Release Images

Release No.: 2012-24
For Release: Wednesday, August 15, 2012 - 9:00am

Phoenix Cluster Sets Record Pace at Forming Stars

Phoenix Cluster

The image on the left shows the newly discovered Phoenix Cluster, located about 5.7 billion light years from Earth. This composite includes an X-ray image from NASA's Chandra X-ray Observatory in purple, an optical image from the 4m Blanco telescope in red, green and blue, and an ultraviolet (UV) image from NASA's Galaxy Evolution Explorer (GALEX) in blue. The Chandra data show hot gas in the cluster and the optical and UV images show galaxies in the cluster and in nearby parts of the sky. This galaxy cluster has been dubbed the Phoenix Cluster because it is located in the constellation of the Phoenix, and because of its remarkable properties. Stars are forming in the Phoenix cluster at the highest rate ever observed for the middle of a galaxy cluster. The object is also the most powerful producer of X-rays of any known cluster, and among the most massive of clusters. The data also suggest that the rate of hot gas cooling in the central regions of the cluster is the largest ever observed.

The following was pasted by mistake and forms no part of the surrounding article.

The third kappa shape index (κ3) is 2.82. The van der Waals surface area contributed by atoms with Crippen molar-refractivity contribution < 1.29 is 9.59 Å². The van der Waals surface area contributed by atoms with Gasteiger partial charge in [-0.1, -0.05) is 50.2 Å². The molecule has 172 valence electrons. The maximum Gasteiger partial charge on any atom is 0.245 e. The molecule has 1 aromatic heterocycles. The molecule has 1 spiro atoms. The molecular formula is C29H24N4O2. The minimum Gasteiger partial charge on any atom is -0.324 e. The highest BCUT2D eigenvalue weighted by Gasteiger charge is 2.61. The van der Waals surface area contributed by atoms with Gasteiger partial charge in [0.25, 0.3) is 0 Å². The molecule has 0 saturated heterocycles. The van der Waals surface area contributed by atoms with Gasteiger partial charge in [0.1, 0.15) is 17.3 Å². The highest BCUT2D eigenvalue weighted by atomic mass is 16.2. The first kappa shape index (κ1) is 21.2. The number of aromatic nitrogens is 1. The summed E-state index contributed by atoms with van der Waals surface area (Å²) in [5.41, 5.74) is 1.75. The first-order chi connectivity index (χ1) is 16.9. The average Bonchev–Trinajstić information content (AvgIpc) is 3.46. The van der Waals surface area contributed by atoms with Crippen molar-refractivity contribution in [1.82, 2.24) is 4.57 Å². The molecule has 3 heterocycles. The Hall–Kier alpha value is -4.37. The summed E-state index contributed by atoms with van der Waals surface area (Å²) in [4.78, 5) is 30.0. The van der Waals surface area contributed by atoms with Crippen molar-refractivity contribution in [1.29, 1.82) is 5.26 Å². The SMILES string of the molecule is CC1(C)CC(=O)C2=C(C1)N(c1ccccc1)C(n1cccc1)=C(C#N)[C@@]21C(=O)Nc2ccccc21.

X-ray: NASA/CXC/MIT/M.McDonald; UV: NASA/JPL-Caltech/M.McDonald; Optical: AURA/NOAO/CTIO/MIT/M.McDonald; Illustration: NASA/CXC/M.Weiss